“permit physically distant social interaction in urban environments such as streets, alleys, vacant land and parking lots. The selected concepts were drawn from a pool of 162 submissions from architecture and design firms; the plans were conceived around the needs of Baltimore’s neighborhoods, but could be adapted to cities anywhere.”

Here’s the best part:

“These ten designs, which cost between $5,000 to $100,000 to install, are to be built across Baltimore in 17 neighbourhoods with the City kicking in a $1.5 million dollar investment.  Most  neighbourhoods chosen are ones that have suffered from “chronic disinvestment” .

As Keshia Pollack Porter, a professor of health policy at Johns Hopkins who consulted on the project concludes

“Can we have spaces that are actually great opportunities for people to gather and gather safely?”

Baltimore is about to find out.

When will Vancouver step up?

Images: PXhere.com, CityLab

 

 

 

Comments

  1. Yes yes yes. I suspect that the real reason why coverage isn’t provided is that if provides a convenient place to sleep. It is about homeless people setting up camp. The canopy that isn’t a canopy at Nelson Park downtown is almost surely to deter overnighting. But if these problems can be overcome, covered public space is a must.

    Ideally, large covered areas would have some ability for the roof to retract when sunny. But this is difficult and risks making the canopy very obtrusive. One concept that I had for a covered town square is having the canopy at the height of the surrounding ring of towers. Say 25 stories in the air. The square in the centre would be a traditional european square surrounding by two and three story buildings and sidewalk cafes permanently protected from the rain, but without feeling like you were in a mall atrium. Because the canopy would have to be integrated with supporting buildings, and those buildings should not be residential, it wouldn’t be nice to look out the bedroom window to a giant covered area, I thought that this might be a useful concept for a regional town centre like Lougheed Town Centre or Brentwood as part of a mall redevelopment that incorporated some office or hotel towers.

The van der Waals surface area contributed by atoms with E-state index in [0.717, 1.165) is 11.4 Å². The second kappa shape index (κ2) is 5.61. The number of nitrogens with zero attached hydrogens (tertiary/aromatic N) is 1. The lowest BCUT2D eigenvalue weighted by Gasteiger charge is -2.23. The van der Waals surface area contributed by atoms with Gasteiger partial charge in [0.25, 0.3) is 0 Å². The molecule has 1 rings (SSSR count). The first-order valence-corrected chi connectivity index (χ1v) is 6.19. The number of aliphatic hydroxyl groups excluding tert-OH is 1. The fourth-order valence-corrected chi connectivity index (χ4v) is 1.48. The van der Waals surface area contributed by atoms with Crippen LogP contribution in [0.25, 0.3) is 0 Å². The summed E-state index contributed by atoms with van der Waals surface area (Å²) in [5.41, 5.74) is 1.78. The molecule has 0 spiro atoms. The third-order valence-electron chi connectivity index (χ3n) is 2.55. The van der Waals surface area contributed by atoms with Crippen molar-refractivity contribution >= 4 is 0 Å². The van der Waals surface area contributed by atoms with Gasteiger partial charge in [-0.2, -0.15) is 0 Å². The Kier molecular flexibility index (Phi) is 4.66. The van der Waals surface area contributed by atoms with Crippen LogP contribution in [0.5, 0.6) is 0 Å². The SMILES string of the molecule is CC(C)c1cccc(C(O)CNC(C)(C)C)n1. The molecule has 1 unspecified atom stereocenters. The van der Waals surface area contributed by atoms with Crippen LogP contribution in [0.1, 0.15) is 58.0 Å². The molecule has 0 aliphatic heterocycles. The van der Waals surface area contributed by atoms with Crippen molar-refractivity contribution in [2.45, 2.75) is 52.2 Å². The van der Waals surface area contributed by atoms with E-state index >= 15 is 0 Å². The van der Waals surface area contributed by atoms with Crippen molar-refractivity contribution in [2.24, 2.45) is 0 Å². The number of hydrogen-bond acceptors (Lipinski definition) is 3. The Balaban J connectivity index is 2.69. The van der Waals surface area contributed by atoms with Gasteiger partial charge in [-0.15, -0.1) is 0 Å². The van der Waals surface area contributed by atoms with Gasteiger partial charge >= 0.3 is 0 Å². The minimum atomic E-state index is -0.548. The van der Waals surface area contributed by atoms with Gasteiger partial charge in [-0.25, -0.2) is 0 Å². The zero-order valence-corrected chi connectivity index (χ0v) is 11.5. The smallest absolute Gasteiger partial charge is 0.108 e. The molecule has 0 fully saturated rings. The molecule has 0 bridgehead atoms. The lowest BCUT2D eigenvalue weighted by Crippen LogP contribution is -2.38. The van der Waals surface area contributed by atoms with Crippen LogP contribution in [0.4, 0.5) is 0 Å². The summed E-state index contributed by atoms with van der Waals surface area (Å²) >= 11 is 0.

I also take every opportunity to bang my gong about covered bikeways. A system whereby a glass canopy is placed between a tight twin row of trees, think of the sidewalks around the law courts in vancouver, over a bike and pedestrian path. This would be great for main trunk routes and make cycling more of a year around activity for those that are afraid of a little rain. Richmond would be perfect for this and could make cycling huge there.

  2. The safest parks and public spaces are busy places filled with people and teeming with activity every day. These are the spots to provide shelters and cover. Most single homeless persons sleeping under a cover move on when parks users start their day in greater numbers. Larger group picnic shelters can be open but designed very tough to withstand vandalism, and in doing so don’t need to look like Soviet bunkers. Parks and outdoor community facilities with built-in equipment and serviced with utilities that can be damaged can be gated during off hours and rented for large events through parks department bookings. Homeless loners and vandals wouldn’t hang around a wedding party of 400 people.

    Addiction and chronic homelessness are another set of stories that require a better societal response than practiced so far. Tent cities and public disorder are a sign that society has not addressed the core problems adequately, in my view. It is not a good idea to resort to Apartheid design tactics in public spaces under the misconception that it is “fixing” a social problem best addressed under the healthcare, social work and public housing systems.